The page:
(Você nunca imaginou que o grande amor da sua vida seria alguém baixinho e careca)
“You had never imagined that the greatest love of your life would be a short and bald guy
“You had always liked tall and dark-haired guys, until the day when you fell in love with one of them and got married. But, when your son was born, a new feeling came over you. And, nowadays, however much you love your husband, now a new little guy makes you sigh. Having a son changes everything.
(Claudia Magazine, Brazil, May 2004)
The ad intends to be funny, associating a son’s arrival with the standards of masculine handsomeness that are already disseminated in the society. It doesn’t “invent” or “propose” these standards. It evocates them, gives them emphasis and solidifies them in the text. It can be seen below:
Short and bald men aren’t part of the imaginary of “the greatest love of your life”. Tall and dark-haired guys are.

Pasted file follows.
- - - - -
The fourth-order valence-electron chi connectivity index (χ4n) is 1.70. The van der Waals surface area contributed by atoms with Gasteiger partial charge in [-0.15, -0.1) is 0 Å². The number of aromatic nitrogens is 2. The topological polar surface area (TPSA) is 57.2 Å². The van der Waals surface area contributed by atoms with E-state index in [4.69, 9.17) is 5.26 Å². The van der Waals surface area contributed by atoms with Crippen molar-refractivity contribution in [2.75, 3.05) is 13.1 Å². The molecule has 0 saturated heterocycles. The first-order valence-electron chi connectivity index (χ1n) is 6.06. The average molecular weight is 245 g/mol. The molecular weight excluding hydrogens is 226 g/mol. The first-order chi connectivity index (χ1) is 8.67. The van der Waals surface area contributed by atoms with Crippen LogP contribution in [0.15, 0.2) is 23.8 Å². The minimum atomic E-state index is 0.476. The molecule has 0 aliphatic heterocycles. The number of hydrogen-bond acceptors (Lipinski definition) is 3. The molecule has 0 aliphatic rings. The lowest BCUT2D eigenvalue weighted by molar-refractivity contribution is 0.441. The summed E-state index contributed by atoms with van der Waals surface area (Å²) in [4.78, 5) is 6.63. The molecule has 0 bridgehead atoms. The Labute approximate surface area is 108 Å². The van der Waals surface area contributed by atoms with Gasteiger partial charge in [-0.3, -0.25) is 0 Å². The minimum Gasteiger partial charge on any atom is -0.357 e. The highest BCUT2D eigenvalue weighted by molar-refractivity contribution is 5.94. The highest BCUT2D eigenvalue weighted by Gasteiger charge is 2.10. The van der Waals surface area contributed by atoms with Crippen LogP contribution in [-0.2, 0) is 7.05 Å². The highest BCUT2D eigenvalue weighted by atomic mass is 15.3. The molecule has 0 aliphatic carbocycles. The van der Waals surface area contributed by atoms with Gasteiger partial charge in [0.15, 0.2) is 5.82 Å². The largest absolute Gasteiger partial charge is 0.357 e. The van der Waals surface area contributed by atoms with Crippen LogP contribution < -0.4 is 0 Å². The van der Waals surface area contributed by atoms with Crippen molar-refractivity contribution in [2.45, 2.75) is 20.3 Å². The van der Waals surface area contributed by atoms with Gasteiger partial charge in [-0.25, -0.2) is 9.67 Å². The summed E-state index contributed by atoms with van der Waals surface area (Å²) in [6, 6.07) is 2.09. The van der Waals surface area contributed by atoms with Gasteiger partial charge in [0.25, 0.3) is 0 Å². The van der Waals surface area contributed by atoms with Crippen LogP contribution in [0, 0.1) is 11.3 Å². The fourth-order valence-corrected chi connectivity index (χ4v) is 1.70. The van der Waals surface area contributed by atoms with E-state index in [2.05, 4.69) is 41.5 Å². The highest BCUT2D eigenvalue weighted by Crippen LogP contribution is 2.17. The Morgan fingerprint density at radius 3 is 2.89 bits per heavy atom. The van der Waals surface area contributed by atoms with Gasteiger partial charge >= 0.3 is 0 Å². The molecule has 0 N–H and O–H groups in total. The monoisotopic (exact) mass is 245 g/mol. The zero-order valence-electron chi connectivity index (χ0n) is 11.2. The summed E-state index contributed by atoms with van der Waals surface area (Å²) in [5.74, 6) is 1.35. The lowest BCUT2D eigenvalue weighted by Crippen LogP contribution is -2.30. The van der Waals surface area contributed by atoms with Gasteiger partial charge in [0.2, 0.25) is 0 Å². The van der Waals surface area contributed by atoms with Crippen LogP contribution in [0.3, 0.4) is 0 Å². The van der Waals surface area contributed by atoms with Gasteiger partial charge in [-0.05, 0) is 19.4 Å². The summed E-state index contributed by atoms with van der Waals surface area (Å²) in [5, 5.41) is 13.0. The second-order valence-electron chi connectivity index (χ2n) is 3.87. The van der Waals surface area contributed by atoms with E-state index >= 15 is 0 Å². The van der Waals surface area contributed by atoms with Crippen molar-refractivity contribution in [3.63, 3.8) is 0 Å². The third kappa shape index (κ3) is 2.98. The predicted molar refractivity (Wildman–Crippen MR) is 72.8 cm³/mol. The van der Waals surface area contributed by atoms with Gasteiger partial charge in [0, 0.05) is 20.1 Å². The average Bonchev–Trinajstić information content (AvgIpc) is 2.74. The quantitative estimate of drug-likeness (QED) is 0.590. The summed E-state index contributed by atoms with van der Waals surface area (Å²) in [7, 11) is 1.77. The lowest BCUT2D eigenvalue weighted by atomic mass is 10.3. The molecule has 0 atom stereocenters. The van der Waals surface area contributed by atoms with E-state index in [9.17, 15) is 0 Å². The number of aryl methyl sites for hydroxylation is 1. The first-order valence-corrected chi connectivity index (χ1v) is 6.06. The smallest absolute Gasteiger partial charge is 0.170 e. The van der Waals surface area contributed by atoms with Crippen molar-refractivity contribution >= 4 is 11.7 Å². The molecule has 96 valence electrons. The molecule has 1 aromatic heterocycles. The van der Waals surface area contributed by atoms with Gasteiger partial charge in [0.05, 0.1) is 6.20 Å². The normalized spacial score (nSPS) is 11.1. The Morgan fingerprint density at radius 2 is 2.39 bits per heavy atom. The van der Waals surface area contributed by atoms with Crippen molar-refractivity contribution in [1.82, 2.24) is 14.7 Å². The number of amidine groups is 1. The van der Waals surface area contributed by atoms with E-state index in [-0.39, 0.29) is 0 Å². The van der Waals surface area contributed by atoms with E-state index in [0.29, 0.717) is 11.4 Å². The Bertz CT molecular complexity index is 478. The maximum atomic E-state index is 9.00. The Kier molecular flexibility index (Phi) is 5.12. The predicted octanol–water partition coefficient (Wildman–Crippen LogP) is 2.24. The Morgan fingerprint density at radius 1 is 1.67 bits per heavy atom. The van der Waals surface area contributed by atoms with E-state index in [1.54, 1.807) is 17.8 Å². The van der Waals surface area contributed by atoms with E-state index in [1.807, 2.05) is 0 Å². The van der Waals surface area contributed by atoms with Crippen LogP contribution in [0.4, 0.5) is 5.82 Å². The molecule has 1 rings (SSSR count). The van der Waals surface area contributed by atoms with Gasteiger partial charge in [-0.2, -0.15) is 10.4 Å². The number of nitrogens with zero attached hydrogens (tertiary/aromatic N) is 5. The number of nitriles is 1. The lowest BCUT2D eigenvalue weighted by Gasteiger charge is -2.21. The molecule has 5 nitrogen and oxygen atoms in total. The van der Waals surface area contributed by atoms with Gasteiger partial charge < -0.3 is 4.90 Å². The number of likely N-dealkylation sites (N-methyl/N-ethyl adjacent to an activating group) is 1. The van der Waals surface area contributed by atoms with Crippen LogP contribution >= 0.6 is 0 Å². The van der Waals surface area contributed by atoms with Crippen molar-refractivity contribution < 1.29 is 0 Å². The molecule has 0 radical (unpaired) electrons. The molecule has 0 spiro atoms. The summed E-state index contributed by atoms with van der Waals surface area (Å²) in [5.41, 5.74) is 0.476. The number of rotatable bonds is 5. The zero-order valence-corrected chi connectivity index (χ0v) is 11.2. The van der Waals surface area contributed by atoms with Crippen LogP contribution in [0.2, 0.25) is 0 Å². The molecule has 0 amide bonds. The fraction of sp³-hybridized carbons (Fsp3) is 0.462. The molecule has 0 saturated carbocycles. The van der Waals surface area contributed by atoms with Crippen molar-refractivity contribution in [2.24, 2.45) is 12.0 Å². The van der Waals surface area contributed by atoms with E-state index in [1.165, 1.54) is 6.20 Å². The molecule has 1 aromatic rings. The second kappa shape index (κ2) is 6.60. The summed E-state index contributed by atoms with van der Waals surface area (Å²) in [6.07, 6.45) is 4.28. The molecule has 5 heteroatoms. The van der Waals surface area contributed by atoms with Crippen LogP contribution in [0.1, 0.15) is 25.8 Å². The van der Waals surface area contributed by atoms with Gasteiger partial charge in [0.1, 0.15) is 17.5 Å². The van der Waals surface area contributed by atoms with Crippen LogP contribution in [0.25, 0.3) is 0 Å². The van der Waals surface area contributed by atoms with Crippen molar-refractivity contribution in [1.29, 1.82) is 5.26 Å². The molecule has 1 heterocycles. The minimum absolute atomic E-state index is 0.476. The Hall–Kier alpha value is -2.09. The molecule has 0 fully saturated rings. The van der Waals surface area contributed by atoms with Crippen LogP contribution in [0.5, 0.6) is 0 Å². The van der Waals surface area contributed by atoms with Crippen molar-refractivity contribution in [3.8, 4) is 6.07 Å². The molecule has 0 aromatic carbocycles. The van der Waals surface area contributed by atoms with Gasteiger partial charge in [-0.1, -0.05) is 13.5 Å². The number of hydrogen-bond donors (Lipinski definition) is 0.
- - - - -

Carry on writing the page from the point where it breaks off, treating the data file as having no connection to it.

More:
The second point is more sensitive and refers to the place of the husband and father in the family. Pregnancy leads mother and son to an earlier attunement. The postpartum period is also a time when the mother-baby pair seems to be a unique person. It naturally creates an unbalance in the former couple structure. The man, as a husband, no matter how he is still “loved”, is no longer “the greatest love” of his wife’s life. And, as a father, he tries to be included in the family. Mostly, he doesn’t have any reference for that, because the fading family model hadn’t considered a father’s presence as they do nowadays.
It’s not in vain that the father figure is absent in the ad. There is a change in the woman’s interest after her son’s birth: “a son changes everything”. It cannot be denied and is also necessary. But it must be understood in its whole extension and be treated with kindness, in order to include – and not to exclude – the man, in the process.
You can also see:
This post in Portuguese: Baixinho e careca